Acceleration: Consumer price index hits highest annual inflation rate since 1981

AP Photo/Barry Thumma, File

The worst level of inflation in 40 years managed to get even worse in March. The consumer-price index rose 8.5% year-on-year, the worst since December 1981 — when inflation had begun to decelerate. Instead, the CPI’s internals suggest that inflation has only begun to accelerate.


So much for those pay raises that Joe Biden keeps touting:

The Consumer Price Index for All Urban Consumers (CPI-U) increased 1.2 percent in March on a seasonally adjusted basis after rising 0.8 percent in February, the U.S. Bureau of Labor Statistics reported today. Over the last 12 months, the all items index increased 8.5 percent before seasonal adjustment.

Increases in the indexes for gasoline, shelter, and food were the largest contributors to the seasonally adjusted all items increase. The gasoline index rose 18.3 percent in March and accounted for over half of the all items monthly increase; other energy component indexes also increased. The food index rose 1.0 percent and the food at home index rose 1.5 percent.

The index for all items less food and energy rose 0.3 percent in March following a 0.5-percent increase the prior month. The shelter index was by far the biggest factor in the increase, with a broad set of other indexes also contributing, including those for airline fares, household furnishings and operations, medical care, and motor vehicle insurance. In contrast, the index for used cars and trucks fell 3.8 percent over the month.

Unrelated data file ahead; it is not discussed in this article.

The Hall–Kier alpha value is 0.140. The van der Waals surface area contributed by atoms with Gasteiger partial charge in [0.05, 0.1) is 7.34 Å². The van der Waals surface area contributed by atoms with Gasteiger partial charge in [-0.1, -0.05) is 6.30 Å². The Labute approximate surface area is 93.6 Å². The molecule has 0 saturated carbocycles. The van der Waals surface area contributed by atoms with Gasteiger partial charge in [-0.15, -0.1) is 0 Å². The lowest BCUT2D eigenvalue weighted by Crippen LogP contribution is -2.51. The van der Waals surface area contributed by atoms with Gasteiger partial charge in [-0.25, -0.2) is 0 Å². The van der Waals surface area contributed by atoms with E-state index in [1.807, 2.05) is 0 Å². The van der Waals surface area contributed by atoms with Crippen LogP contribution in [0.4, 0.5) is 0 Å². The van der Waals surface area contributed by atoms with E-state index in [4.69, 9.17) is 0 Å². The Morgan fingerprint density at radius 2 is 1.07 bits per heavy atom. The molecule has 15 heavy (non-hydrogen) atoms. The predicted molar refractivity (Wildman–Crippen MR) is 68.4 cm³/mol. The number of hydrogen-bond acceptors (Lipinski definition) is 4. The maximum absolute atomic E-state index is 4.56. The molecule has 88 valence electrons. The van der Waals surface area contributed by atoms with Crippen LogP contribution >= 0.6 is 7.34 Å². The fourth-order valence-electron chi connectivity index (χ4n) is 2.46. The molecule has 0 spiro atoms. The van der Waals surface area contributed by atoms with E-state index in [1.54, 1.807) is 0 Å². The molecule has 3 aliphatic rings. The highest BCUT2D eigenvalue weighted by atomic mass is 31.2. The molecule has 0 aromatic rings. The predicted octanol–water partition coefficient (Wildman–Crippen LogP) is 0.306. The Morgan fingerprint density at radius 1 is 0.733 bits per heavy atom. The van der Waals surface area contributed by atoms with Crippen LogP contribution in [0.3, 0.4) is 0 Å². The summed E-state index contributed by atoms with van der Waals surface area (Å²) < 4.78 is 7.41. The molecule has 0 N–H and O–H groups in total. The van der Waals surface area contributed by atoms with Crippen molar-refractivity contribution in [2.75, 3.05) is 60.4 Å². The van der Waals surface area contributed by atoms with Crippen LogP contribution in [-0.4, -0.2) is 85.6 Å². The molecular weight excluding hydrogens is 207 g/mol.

Get ready to hear a lot about “core inflation” from media outlets, which strip out food and energy from the CPI. There wasn’t great news on that front either, but it wasn’t as bad as overall CPI, the New York Times pointed out:


A substantial chunk of the March inflation surge came because Russia’s invasion of Ukraine pushed fuel prices sharply higher last month, with the U.S. average for a gallon of regular gas peaking at $4.33 on March 11.

But gas is not the entire story. Stripping out volatile fuel and food, so-called core prices climbed 6.5 percent in the year through March, up from 6.4 percent in the year through February, also a brisk pace. Still, the core index offered a glimmer of good news: Core inflation slowed down a bit on a monthly basis, rising 0.3 percent from February.

That and five six seven bucks will get you a café latté at Starbucks, too. A leveling off of gas prices will certainly help, but consumers don’t experience “core” inflation. They experience “all items” inflation, especially at the grocery store and gas pumps.

Washington Post economics reporter Heather Long put all this in perspective, especially in the context of wages:

Furthermore, the month-on-month increase is the worst yet, the worst since the pandemic recovery began, and the worst since, well …


The all items index continued to accelerate, rising 8.5 percent for the 12 months ending March, the largest 12-month increase since the period ending December 1981. The all items less food and energy index rose 6.5 percent, the largest 12-month change since the period ending August 1982. The energy index rose 32.0 percent over the last year, and the food index increased 8.8 percent, the largest 12-month increase since the period ending May 1981.